Once that was all settled and papers signed, we moved in and spent the weekend cleaning and shopping for necessities like sheets and a shower curtain. The apartment came with basic furnishings, but no dishes or living items. We also explored a bit, checking out Costco, HomePlus, and E-Mart at a giant mall. Basically, three of the largest shopping centers I’ve ever been to. The I-Park mall, where I wanted to go to get a new cell phone charger, has entire floors divided based on the TYPE of electronic device. So, a floor for cameras. And a floor just for computers. And a floor just for TVs. And these are huge floors. THAT was my first experience of being overwhelmed in this country. I wrote about my experience of reverse culture shock when going back to the U.S. from Turkey in my old blog, and the culture of materialism, but America looks pretty chill compared to Seoul. There were thousands of cameras, TVs, and whatever else you could imagine…and that was just ONE section of the mall (and yes, I sometimes exaggerate numbers, but Scout’s Honor, this time it’s real). When I go back home to visit, I’ll probably be like, “WHERE ARE ALL THE THINGS?!” lol jk. Maybe.

Speaking of lots of things, Korea has a thing for trends. This year, it’s churros and coffee. Which is fine for me, because there are coffee shops (and it’s good coffee) every 20 meters (sidenote: most don’t open until 10:00. WTF. Big help to those of use who will have to be at work at 9:00).

On Monday (Feb. 16th, George Washington’s Birthday!), I had my first day of training. Well, it was only about five hours. The morning was spent at the hospital, doing my medical check-up. It was still odd, just like Turkey, but unlike Turkey it was so, so, so, so easy. I still needed a translator, but now I could probably go back if I ever needed to and figure it out solo. There were eight stations and I just went to each one, got something tested or scanned or excreted out of me (blood and urine tests), and then a nurse signed my form. At the end, I met with a doctor who looked like he was 20, but was probably 40. No one told him he was about to meet with a foreigner though, because he saw me, turned beet red, and starting going off in Hangul at everyone. He asked me how I was, said my forms look great, I need to exercise more (excuse me, I have a large brain, and probably 20 lbs are located in the two feet of extra height I have compared to everyone else in this country), and that he needs to practice his English. Poor thing was terrified of me.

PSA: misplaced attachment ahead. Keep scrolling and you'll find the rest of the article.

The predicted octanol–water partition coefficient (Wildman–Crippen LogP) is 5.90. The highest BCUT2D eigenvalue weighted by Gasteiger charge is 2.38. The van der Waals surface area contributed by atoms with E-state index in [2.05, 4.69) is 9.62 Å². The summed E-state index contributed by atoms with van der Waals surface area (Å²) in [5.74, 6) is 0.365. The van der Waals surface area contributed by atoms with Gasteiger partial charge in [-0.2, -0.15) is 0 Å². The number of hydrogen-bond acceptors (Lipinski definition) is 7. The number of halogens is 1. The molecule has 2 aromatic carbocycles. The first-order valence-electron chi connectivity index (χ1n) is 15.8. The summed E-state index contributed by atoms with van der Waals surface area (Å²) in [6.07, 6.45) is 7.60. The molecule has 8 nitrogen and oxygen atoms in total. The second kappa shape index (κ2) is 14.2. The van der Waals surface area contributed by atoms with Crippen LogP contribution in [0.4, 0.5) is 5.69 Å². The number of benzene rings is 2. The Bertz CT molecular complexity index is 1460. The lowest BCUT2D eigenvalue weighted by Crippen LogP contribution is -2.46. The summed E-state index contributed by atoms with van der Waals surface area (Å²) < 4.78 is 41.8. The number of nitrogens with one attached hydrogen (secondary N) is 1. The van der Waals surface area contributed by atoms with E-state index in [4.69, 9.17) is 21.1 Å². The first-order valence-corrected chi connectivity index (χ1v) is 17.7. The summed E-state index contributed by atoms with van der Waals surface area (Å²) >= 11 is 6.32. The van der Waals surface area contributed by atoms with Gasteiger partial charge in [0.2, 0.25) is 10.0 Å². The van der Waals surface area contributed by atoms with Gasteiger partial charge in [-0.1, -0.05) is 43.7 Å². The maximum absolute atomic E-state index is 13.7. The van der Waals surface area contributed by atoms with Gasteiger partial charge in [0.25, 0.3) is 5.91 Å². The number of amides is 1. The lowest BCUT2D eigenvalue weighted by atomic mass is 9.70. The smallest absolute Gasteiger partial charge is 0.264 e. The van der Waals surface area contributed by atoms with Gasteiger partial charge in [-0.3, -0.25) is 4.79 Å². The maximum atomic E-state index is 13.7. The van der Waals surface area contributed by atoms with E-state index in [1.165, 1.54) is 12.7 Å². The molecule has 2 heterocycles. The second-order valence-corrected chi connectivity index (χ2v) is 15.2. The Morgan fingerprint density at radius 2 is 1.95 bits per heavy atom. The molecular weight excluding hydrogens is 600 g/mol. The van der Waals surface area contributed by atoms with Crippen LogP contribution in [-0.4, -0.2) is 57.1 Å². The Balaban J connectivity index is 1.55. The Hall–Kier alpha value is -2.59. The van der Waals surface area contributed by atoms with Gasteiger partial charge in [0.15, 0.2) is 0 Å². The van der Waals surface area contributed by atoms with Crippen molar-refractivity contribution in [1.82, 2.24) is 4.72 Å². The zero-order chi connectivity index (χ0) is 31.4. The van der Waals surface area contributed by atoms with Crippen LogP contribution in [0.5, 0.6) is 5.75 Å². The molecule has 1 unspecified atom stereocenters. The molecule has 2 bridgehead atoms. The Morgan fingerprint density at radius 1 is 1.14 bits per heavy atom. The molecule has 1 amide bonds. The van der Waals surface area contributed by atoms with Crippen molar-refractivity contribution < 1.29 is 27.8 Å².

That was it! In Turkey, it took all day and we had to cut people in line that actually needed to see the doctors (we just needed a signature). So, so far, Seoul is easier. I’m not meaning anything negative about Turkey, I loved it there, but it took about six months for things in Turkey to get easy.

I went back to the school after the “exam,” and observed/helped the other teachers. The next day, I did the same thing but from 10am-7pm. I’ll have long days, I’ll just leave it at that. But the kids are really cute, pick up English crazy fast, and are relatively well-behaved. We’ll see how they are once they get comfortable… I told a student “uh-uh” (not sure how to spell it, but the “I don’t think so noise”) because he started to climb on his chair, and the rest of the class started giggling and started repeating me. I tried not to laugh.

First impressions of the school: teachers are really nice, students seem good, hours are long so I may die.

First impressions of Seoul: Easy. There are about 10 Turkish restaurants/bakeries/kebab stands in my neighborhood, as well as pretty much any other kind of food. I won’t get food-homesick. Actually, there’s pretty much everything in our neighborhood that we would need. Except almond butter; we can NOT find it here. Boo hiss.

I will try to update as often as I can. I’ve switched to a new blog platform, and I even have a new phone (Galaxy, duh, I’m in Samsung-Land), so I’m still working out kinks and experimenting with different options and uploading-picture-strategies.

That’s also a bit of bullshit… I’m educating Alex on Orange is the New Black as well. Husband Alex.